Key theories in the progression of management study

No subject in business has been more widely studied in the 20th century than management and leadership, and current thinking has its roots in management and psychological theories proposed through the century. Four of the most influential theories are outlined below:

1) Frederick W. Taylor - Scientific Management (1911)

Stated that the principal object of management is to secure maximum prosperity for the employer, coupled with maximum prosperity for the employee. Saw management and work-force as inter-dependent and workmen as inherently capable of hard work, good will and ingenuity but under `even the best of the older type of management' show these qualities only `spasmodically and somewhat irregularly'

Taylor proposed four `great underlying principles of scientific management':

  • A need to develop a `science of work' to replace old rule-of-thumb methods. Pay and other rewards were linked to the achievement of `optimum goals' (measures of work performance and output). Failure to achieve these goals would, in contrast, result in loss of earnings;
  • Workers to be scientifically selected and developed: Each worker selected would be trained to be `first-class' at some specific task;
  • The science of work to be brought together with scientifically selected and trained staff to achieve the best results;
  • Work and responsibility to be divided equally between workers and management, co-operating together in close interdependence.
Taylor's theories were the basis for 'Time and Motion' activities in business throughout the 20th century.

2) Abraham Maslow - Hierarchy of Needs (1943)

Set out two major groups of human needs: basic needs and meta needs. Basic needs are physiological, such as food, water, and sleep; and psychological, such as affection, security, and self esteem. These basic needs are also called deficiency needs because if they are not met then a person will strive to make up the deficiency. The higher needs are called meta needs or growth needs. These include justice, goodness, beauty, order, unity, etc. Basic needs take priority over these growth needs. People who lack food or water cannot attend to justice or beauty.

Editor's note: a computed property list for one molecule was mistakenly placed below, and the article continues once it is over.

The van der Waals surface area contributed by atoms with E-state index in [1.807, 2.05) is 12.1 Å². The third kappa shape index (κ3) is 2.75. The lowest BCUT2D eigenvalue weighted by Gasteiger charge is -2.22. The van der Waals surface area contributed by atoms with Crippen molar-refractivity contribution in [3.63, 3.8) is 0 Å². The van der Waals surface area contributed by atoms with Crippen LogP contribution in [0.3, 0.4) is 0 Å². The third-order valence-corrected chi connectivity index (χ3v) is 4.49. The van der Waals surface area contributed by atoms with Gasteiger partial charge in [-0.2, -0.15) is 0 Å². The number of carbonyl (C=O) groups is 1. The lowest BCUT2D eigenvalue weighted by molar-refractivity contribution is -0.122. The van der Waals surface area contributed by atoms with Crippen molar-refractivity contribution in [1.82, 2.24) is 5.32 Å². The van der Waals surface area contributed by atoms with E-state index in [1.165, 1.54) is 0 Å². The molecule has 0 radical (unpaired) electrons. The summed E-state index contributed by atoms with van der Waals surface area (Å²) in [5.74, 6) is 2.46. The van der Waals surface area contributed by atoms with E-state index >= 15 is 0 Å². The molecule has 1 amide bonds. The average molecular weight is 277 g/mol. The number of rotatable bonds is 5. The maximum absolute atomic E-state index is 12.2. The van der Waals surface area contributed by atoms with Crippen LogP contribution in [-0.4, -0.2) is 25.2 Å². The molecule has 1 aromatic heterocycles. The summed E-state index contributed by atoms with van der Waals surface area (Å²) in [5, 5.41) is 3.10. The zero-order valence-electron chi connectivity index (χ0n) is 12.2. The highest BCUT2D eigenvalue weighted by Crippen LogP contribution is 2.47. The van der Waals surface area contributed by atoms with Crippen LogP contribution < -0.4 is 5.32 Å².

These needs are in hierarchical order. The needs on the bottom of pyramid must be met before the needs above it can be met.

Maslow's hierarchy of needs has been used to analyse the factors which motivate workers and to determine appropriate rewards and incentives.

According to Maslow, the hierarchy of needs is:

/\
/---\
/------\
/----------\
/-The need-\
/to fulfil one's\
/unique potential\
/-------------------------\
/--Esteem needs: to--\
/achieve, be competent\
/gain approval and recog-\
/---------------nition---------------\
/-----------------------------------------\
/Belongingness and love needs:\
/----to affiliate with others, to be----\
/----------accepted and belong---------\
/---------------------------------------------------\
/Safety needs: to feel secure and out of \
/-----------------------danger-----------------------\
/----------------------------------------------------------\
/-Physiolgical needs: to satisfy hunger, thirst-\
/-----------------------and sex drive----------------------\
------------------------------------------------------------------